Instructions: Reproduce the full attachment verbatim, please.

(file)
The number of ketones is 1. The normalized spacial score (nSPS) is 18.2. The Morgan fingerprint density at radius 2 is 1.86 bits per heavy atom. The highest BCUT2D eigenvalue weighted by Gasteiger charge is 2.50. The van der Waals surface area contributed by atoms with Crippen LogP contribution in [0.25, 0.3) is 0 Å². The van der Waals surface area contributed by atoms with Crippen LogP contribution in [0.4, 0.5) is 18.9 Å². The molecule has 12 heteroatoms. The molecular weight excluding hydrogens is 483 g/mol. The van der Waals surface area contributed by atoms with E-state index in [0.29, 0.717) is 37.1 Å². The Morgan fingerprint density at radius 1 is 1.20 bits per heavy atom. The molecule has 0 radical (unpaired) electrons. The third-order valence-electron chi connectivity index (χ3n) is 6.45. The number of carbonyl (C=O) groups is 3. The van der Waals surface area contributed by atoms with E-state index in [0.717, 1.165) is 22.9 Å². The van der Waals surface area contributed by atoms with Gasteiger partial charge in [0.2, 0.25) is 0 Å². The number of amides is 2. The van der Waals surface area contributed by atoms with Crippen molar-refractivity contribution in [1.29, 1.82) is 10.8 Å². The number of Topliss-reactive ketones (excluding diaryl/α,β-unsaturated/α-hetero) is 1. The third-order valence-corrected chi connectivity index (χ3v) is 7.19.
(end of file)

The number of ketones is 1. The normalized spacial score (nSPS) is 18.2. The Morgan fingerprint density at radius 2 is 1.86 bits per heavy atom. The highest BCUT2D eigenvalue weighted by Gasteiger charge is 2.50. The van der Waals surface area contributed by atoms with Crippen LogP contribution in [0.25, 0.3) is 0 Å². The van der Waals surface area contributed by atoms with Crippen LogP contribution in [0.4, 0.5) is 18.9 Å². The molecule has 12 heteroatoms. The molecular weight excluding hydrogens is 483 g/mol. The van der Waals surface area contributed by atoms with E-state index in [0.29, 0.717) is 37.1 Å². The Morgan fingerprint density at radius 1 is 1.20 bits per heavy atom. The molecule has 0 radical (unpaired) electrons. The third-order valence-electron chi connectivity index (χ3n) is 6.45. The number of carbonyl (C=O) groups is 3. The van der Waals surface area contributed by atoms with E-state index in [0.717, 1.165) is 22.9 Å². The van der Waals surface area contributed by atoms with Gasteiger partial charge in [0.2, 0.25) is 0 Å². The number of amides is 2. The van der Waals surface area contributed by atoms with Crippen molar-refractivity contribution in [1.29, 1.82) is 10.8 Å². The number of Topliss-reactive ketones (excluding diaryl/α,β-unsaturated/α-hetero) is 1. The third-order valence-corrected chi connectivity index (χ3v) is 7.19.